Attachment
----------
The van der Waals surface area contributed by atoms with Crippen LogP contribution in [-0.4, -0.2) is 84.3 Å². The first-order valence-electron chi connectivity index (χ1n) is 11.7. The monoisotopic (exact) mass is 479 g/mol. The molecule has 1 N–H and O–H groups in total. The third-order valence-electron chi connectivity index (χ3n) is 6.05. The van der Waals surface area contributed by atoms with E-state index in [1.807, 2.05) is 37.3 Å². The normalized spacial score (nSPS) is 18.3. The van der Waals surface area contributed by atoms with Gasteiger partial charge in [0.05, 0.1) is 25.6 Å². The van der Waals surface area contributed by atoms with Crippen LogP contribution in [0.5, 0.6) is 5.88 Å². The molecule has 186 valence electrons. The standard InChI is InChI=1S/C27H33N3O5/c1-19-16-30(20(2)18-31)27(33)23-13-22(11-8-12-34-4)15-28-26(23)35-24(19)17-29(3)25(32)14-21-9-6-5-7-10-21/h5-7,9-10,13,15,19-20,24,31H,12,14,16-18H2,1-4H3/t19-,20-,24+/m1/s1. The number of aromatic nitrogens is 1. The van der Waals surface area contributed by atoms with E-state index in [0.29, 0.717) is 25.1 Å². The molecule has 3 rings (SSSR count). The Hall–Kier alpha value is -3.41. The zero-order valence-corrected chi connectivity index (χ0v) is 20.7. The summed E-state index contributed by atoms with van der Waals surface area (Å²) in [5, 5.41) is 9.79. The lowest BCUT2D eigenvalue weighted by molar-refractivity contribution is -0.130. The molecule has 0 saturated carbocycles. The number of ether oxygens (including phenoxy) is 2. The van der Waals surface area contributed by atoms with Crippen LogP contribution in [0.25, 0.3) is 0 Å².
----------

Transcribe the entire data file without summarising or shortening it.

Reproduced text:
The van der Waals surface area contributed by atoms with Crippen LogP contribution in [-0.4, -0.2) is 84.3 Å². The first-order valence-electron chi connectivity index (χ1n) is 11.7. The monoisotopic (exact) mass is 479 g/mol. The molecule has 1 N–H and O–H groups in total. The third-order valence-electron chi connectivity index (χ3n) is 6.05. The van der Waals surface area contributed by atoms with E-state index in [1.807, 2.05) is 37.3 Å². The normalized spacial score (nSPS) is 18.3. The van der Waals surface area contributed by atoms with Gasteiger partial charge in [0.05, 0.1) is 25.6 Å². The van der Waals surface area contributed by atoms with Crippen LogP contribution in [0.5, 0.6) is 5.88 Å². The molecule has 186 valence electrons. The standard InChI is InChI=1S/C27H33N3O5/c1-19-16-30(20(2)18-31)27(33)23-13-22(11-8-12-34-4)15-28-26(23)35-24(19)17-29(3)25(32)14-21-9-6-5-7-10-21/h5-7,9-10,13,15,19-20,24,31H,12,14,16-18H2,1-4H3/t19-,20-,24+/m1/s1. The number of aromatic nitrogens is 1. The van der Waals surface area contributed by atoms with E-state index in [0.29, 0.717) is 25.1 Å². The molecule has 3 rings (SSSR count). The Hall–Kier alpha value is -3.41. The zero-order valence-corrected chi connectivity index (χ0v) is 20.7. The summed E-state index contributed by atoms with van der Waals surface area (Å²) in [5, 5.41) is 9.79. The lowest BCUT2D eigenvalue weighted by molar-refractivity contribution is -0.130. The molecule has 0 saturated carbocycles. The number of ether oxygens (including phenoxy) is 2. The van der Waals surface area contributed by atoms with Crippen LogP contribution in [0.25, 0.3) is 0 Å².